Asbestos Laws and Regulations in Schools

Danger: AsbestosIn 1984, the Asbestos School Hazard Abatement Act (ASHAA) was established by Ronald Regan, making funding available to schools with a significant asbestos hazard and need for financial assistance. The ASHAA not only aimed to reduce the risk of asbestos exposure, but also made funding and assistance from local government agencies available where needed. Under this Act, employees would not be penalized for bringing possible asbestos-containing materials to their school’s attention.

In 1986, the Environmental Protection Agency (EPA) crafted regulations in accordance with the Asbestos Hazard Emergency Response Act (AHERA). According to the EPA, the AHERA requires local educational agencies to inspect schools for asbestos-containing materials, prepare asbestos management plans, and perform asbestos response actions to reduce asbestos hazards. Under the AHERA, the EPA must also provide states with a model accreditation plan for persons conducting asbestos inspections and corrective actions in schools.

The AHERA requires compliance from all local educational agencies and public and private non-profit elementary and secondary schools. Pursuant to the AHERA, the Asbestos-Containing Materials in Schools rule requires local education agencies to conduct training, inspections, and sampling, and annually notify parents, teachers, and employee organizations of all asbestos-related activities.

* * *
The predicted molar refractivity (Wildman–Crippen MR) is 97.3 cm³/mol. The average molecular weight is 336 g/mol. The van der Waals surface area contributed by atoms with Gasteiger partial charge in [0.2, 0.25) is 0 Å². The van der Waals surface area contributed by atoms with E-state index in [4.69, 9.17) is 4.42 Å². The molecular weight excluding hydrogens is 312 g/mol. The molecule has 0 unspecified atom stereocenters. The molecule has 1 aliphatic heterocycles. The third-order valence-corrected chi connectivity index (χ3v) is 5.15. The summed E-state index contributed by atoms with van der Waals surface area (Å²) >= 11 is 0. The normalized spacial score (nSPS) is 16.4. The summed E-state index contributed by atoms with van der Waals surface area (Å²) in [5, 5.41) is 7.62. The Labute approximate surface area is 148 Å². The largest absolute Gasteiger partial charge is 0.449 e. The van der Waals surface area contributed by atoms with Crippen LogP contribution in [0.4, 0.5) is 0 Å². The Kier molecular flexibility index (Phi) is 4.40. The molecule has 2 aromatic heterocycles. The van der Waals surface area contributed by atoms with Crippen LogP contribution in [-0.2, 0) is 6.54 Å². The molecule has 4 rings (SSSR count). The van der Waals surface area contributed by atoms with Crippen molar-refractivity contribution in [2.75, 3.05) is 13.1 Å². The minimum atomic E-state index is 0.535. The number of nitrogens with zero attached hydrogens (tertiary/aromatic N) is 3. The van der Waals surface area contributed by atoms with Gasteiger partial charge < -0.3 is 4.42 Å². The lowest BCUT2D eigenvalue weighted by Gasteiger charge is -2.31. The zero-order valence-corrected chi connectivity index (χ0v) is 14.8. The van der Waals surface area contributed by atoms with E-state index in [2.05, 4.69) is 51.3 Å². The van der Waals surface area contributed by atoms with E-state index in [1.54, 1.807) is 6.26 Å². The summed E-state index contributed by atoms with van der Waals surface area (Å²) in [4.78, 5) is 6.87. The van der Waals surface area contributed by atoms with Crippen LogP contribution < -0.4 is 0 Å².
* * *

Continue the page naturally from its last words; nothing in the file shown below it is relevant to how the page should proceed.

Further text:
Designated persons are the key players in the success of individual school’s AHERA compliance. A designated person, assigned by their school district or local education agency, is responsible for ensuring their school’s compliance with the AHERA and overseeing all asbestos-related activities. This person is also responsible for ensuring their school has an up-to-date asbestos management plan, and he/she serves as a resource for the school’s community.

To determine if your school is in compliance with the AHERA, contact your school’s designated person and ask to see a copy of the school’s asbestos management plan. Under the AHERA, the Asbestos-Containing Materials in Schools Rule requires that a school make their asbestos management plan available to the public within five working days of a request. It is important that a school’s community is familiar with their designated person and can work together to make their school safe for students, workers, and parents.

For further information about the asbestos and prevention program at the Meso Foundation, visit

Battling the Financial Burden: Tips for Caregivers and Patients